Hyper-V, meanwhile, is a type-0 hypervisor. It runs directly on the PC’s (or server’s) hardware and essentially installs itself “under” Windows 8. This is why Hyper-Vi is more powerful, scalable, and capable than Windows Virtual PC. And since it’s the same code that Microsoft uses in Windows Server, it enables some useful and specific new scenarios. It just doesn’t support XP Mode.
Those who need something like XP Mode can of course look elsewhere. For example, Microsoft offers a product called Microsoft Enterprise Desktop Virtualization, or MED-V, part of the Microsoft Desktop Optimization Pack (MDOP) suite of tools that are available to enterprises through Software Assurance (SA) volume licensing, or to smaller businesses via Windows Intune. MED-V is basically a centralized, managed, and server-based version of Windows Virtual PC, and it lets you deploy virtual application packages (and in the next version, application group packages) to your environment’s PC desktops.
(I’ve written about MED-V a number of times as well. You might want to read MED-V: The Final Piece Of The Vista Compatibility Puzzle? and With MED-V, Microsoft Moves One Step Closer To The Future Of App Compatibility for more information.)
Individuals might consider Oracle VirtualBox, a free virtualization solution that’s very similar to (but more powerful than) Windows Virtual PC. I’ve not tested this, but How-To Geek has published a way to (sort of) make XP Mode work in VirtualBox. VirtualBox is also a good solution for individuals whose PCs don’t have the required hardware to run Hyper-V.
But what about Hyper-V in Windows 8? Why might want to install this solution on their client PC? There are many reasons, including:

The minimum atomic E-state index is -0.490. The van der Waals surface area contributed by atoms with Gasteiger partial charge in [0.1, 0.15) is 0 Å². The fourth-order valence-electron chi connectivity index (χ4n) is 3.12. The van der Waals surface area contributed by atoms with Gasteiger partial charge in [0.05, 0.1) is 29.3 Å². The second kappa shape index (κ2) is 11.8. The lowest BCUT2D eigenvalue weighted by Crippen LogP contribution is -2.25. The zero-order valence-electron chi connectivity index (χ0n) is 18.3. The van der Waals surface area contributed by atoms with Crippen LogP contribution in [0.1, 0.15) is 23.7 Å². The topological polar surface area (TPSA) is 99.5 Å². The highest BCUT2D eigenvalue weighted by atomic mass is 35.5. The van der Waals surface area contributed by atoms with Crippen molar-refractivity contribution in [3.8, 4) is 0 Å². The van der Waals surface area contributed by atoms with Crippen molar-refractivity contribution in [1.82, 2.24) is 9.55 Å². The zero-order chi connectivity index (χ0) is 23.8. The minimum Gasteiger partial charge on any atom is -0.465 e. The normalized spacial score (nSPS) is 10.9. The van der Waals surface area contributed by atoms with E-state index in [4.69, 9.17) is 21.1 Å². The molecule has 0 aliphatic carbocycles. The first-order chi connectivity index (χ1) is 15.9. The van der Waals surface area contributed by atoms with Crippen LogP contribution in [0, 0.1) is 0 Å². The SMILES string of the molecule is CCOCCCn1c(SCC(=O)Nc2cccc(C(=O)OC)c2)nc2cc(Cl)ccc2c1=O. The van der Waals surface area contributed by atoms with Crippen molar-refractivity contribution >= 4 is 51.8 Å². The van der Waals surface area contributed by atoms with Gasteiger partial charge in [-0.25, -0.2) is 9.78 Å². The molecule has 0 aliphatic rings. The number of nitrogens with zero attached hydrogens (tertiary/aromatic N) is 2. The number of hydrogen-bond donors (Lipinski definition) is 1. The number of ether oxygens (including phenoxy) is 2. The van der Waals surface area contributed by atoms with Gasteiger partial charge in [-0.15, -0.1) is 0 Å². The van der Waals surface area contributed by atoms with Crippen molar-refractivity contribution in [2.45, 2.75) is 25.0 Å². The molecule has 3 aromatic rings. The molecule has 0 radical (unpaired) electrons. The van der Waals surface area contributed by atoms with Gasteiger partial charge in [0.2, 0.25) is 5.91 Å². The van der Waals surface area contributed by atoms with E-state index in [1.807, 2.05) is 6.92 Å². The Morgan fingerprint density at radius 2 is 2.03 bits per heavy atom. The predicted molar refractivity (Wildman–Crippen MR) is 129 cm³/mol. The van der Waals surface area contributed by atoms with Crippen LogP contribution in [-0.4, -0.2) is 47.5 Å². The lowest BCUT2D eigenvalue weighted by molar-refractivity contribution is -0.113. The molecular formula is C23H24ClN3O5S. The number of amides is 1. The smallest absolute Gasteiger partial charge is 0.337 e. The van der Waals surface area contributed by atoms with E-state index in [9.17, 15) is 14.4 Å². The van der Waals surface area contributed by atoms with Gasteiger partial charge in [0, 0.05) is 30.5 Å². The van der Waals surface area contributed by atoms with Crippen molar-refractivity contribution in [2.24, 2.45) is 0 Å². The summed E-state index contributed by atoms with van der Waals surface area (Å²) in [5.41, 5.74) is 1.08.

OS and software evaluation. Those who would like to evaluate other versions of operating systems (Windows, Linux, whatever) or software applications (perhaps running under specific OS versions) will find that creation a library of virtual environments is far less resource- and cost-prohibitive than doing so on physical hardware.
Testing different software or browser versions. Software and web developers can use Hyper-V to create test environments to see how their solutions work in different OS/web browser versions. So while they may develop an application or web site in Windows 8 with IE 10, they can test it in, say, Windows 7 with IE 9, or Windows 7 with IE 8 as well.
Preparing virtual machines for a server, datacenter, or cloud. IT professionals and administrators who work with virtual machines on servers, in a datacenter, or in the cloud may find it easier to provision and configure those VMs locally, on their PC, and then copy them over to their final destination when complete. Since Hyper-V can connect to multiple machines, deploying a locally-created VM to a server or elsewhere is as simple as using the integrated Move wizard.
Help desk. Anyone who supports other users will benefit from having a library of VMs configured like those of their users so that they can try and replicate issues using the same configurations.
If you’re interested in Hyper-V, be sure to check out Windows 8 Feature Focus: Client Hyper-V. In that article, I describe the solution’s hardware requirements, capabilities, and user interfaces.